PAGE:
The Point Of Honor

Joseph Conrad
The Point Of Honor

The Project Gutenberg EBook of The Point Of Honor, by Joseph Conrad This eBook is for the use of anyone anywhere at no cost and with almost no restrictions whatsoever. You may copy it, give it away or re-use it under the terms of the Project Gutenberg License included with this eBook or online at
Title: The Point Of Honor A Military Tale
Author: Joseph Conrad
Illustrator: Dan Sayre Groesbeck
Release Date: January 29, 2006 [EBook #17620]
Language: English
Character set encoding: ISO-8859-1

Produced by David Widger


Copyright, 1908, by The McClure Company
Copyright, 1907, 1908, by Joseph Conrad

"You will fight no more duels now" Frontispiece
"Bowing before a sylph-like form reclining on a couch"
"The angry clash of arms filled that prim garden"
"You take the nearest brute, Colonel D'Hubert"

Napoleon the First, whose career had the quality of a duel against the whole of Europe, disliked duelling between the officers of his army. The great military emperor was not a swashbuckler, and had little respect for tradition.
Nevertheless, a story of duelling which became a legend in the army runs through the epic of imperial wars. To the surprise and admiration of their fellows, two officers, like insane artists trying to gild refined gold or paint the lily, pursued their private contest through the years of universal carnage. They were officers of cavalry, and their connection with the high-spirited but fanciful animal which carries men into battle seems particularly appropriate. It would be difficult to imagine for heroes of this legend two officers of infantry of the fine, for example, whose fantasy is tamed by much walking exercise and whose valour necessarily must be of a more plodding kind. As to artillery, or engineers whose heads are kept cool on a diet of mathematics, it is simply unthinkable.
The names of the two officers were Feraud and D'Hubert, and they were both lieutenants in a regiment of hussars, but not in the same regiment.
Feraud was doing regimental work, but Lieutenant D'Hubert had the good fortune to be attached to the person of the general commanding the division, as officier d'ordonnance. It was in Strasbourg, and in this agreeable and important garrison, they were enjoying greatly a short interval of peace. They were enjoying it, though both intensely warlike, because it was a sword-sharpening, firelock-cleaning peace dear to a military heart and undamaging to military prestige inasmuch that no one believed in its sincerity or duration.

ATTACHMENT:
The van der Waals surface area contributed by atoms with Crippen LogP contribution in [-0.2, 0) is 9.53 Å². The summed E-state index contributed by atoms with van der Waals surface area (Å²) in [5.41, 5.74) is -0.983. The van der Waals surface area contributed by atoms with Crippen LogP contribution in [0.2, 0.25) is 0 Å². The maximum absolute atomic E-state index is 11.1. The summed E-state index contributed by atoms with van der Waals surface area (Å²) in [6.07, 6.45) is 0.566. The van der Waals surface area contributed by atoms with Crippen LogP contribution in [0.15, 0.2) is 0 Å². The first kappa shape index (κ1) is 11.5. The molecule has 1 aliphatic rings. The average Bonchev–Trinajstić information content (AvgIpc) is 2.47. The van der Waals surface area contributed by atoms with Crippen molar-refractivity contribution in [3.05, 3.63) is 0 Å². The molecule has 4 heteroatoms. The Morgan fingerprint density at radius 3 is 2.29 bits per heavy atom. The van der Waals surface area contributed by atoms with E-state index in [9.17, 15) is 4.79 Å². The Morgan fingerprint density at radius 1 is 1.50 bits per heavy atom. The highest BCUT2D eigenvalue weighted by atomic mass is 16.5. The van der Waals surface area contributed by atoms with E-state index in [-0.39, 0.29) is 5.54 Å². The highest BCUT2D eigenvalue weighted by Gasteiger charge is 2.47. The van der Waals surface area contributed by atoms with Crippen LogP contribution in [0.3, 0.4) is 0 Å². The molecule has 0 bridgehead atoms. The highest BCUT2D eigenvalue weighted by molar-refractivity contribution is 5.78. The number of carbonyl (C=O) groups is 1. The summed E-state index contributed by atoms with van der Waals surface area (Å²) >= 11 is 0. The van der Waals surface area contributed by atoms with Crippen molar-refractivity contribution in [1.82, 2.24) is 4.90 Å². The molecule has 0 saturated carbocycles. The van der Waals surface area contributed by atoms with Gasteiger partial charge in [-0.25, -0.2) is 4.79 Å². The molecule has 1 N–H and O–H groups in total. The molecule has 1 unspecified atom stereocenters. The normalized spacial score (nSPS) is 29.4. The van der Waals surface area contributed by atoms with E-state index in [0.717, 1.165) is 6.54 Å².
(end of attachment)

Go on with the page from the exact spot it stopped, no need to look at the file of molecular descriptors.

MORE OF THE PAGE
Under those historical circumstances so favourable to the proper appreciation of military leisure Lieutenant D'Hubert could have been seen one fine afternoon making his way along the street of a cheerful suburb towards Lieutenant Feraud's quarters, which were in a private house with a garden at the back, belonging to an old maiden lady.
His knock at the door was answered instantly by a young maid in Alsatian costume. Her fresh complexion and her long eyelashes, which she lowered modestly at the sight of the tall officer, caused Lieutenant D'Hubert, who was accessible to esthetic impressions, to relax the cold, on-duty expression of his face. At the same time he observed that the girl had over her arm a pair of hussar's breeches, red with a blue stripe.
"Lieutenant Feraud at home?" he inquired benevolently.
"Oh, no, sir. He went out at six this morning."
And the little maid tried to close the door, but Lieutenant D'Hubert, opposing this move with gentle firmness, stepped into the anteroom jingling his spurs.
"Come, my dear. You don't mean to say he has not been home since six o'clock this morning?"
Saying these words, Lieutenant D'Hubert opened without ceremony the door of a room so comfortable and neatly ordered that only from internal evidence in the shape of boots, uniforms and military accoutrements, did he acquire the conviction that it was Lieutenant Feraud's room. And he saw also that Lieutenant Feraud was not at home. The truthful maid had followed him and looked up inquisitively.
"H'm," said Lieutenant D'Hubert, greatly disappointed, for he had already visited all the haunts where a lieutenant of hussars could be found of a fine afternoon. "And do you happen to know, my dear, why he went out at six this morning?"
"No," she answered readily. "He came home late at night and snored. I heard him when I got up at five. Then he dressed himself in his oldest uniform and went out. Service, I suppose."
"Service? Not a bit of it!" cried Lieutenant D'Hubert. "Learn, my child, that he went out so early to fight a duel with a civilian."
She heard the news without a quiver of her dark eyelashes. It was very obvious that the actions of Lieutenant Feraud were generally above criticism. She only looked up for a moment in mute surprise,
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